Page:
TikTok has climbed to the top of the social media ranks, surpassing Google as the number one site in 2021. And its impact on healthcare has been profound: A range of doctors, scientists, mental health professionals and plastic surgeons call the platform home, sharing details of their battles with health misinformation and allowing followers glimpses into their personal lives.
“It has changed a lot, because it lets us get to know these HCPs in an authentic way,” said Julie Hurvitz Aliaga, SVP of social media at CMI Media Group. “You’re getting to see their faces and their personalities.”
Here are 10 of the most popular doctor influencers on the platform – and how they’ve been able to connect with viewers in new ways.
Dr. Don Dizon is an oncologist who has grown popular on the platform for both his stylish outfits — he dons an array of bow ties, scarves and ties — and his thoughtful musings on cancer. He’s currently a professor of medicine at Brown University, as well as director of medical oncology at Rhode Island Hospital.
While Dizon’s videos focus on cancer research and treatment, he has commented extensively on the intersection of COVID-19 and cancer. In recent months, he has explained why it’s important for cancer patients to get vaccinated – while jamming to music and putting on his accessories for the day.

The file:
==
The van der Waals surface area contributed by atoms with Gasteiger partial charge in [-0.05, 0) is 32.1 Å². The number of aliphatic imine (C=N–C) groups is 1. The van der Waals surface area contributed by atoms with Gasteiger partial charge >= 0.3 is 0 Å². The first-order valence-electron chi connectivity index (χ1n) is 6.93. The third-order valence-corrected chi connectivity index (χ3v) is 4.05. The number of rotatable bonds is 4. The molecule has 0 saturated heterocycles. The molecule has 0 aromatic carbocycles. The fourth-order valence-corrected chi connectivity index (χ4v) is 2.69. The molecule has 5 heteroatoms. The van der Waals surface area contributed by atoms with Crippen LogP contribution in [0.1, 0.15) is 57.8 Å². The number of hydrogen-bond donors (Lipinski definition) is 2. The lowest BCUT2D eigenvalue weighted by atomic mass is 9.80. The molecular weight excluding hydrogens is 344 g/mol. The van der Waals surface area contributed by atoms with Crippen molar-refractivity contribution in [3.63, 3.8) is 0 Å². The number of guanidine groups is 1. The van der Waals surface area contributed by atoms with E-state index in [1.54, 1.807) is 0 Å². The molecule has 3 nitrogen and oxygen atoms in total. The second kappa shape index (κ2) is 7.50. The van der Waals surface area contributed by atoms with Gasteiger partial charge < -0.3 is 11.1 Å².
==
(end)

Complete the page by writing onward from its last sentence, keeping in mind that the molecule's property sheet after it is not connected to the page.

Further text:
“If you look back five years ago, who would’ve thought they’d see their oncologist dancing on TikTok?” Aliaga noted. “It would have been absurd if you’d said that five years years ago — but when we fast-forward to the present day, there’s something really endearing about it.”
2. Dr. Noc
Though technically not a physician — he’s an immunologist who studies COVID-19 — Dr. Noc has more than a million followers on TikTok and has amassed nearly 22 million likes on his videos. He’s known for pithy explanatory videos breaking down myths and clarifying facts on topics like “flurona,” the Omicron variant and the best ways to protect your skin (hint: it’s sunscreen). His educational videos are broken up by the occasional silly dancing video, which makes him even more relatable.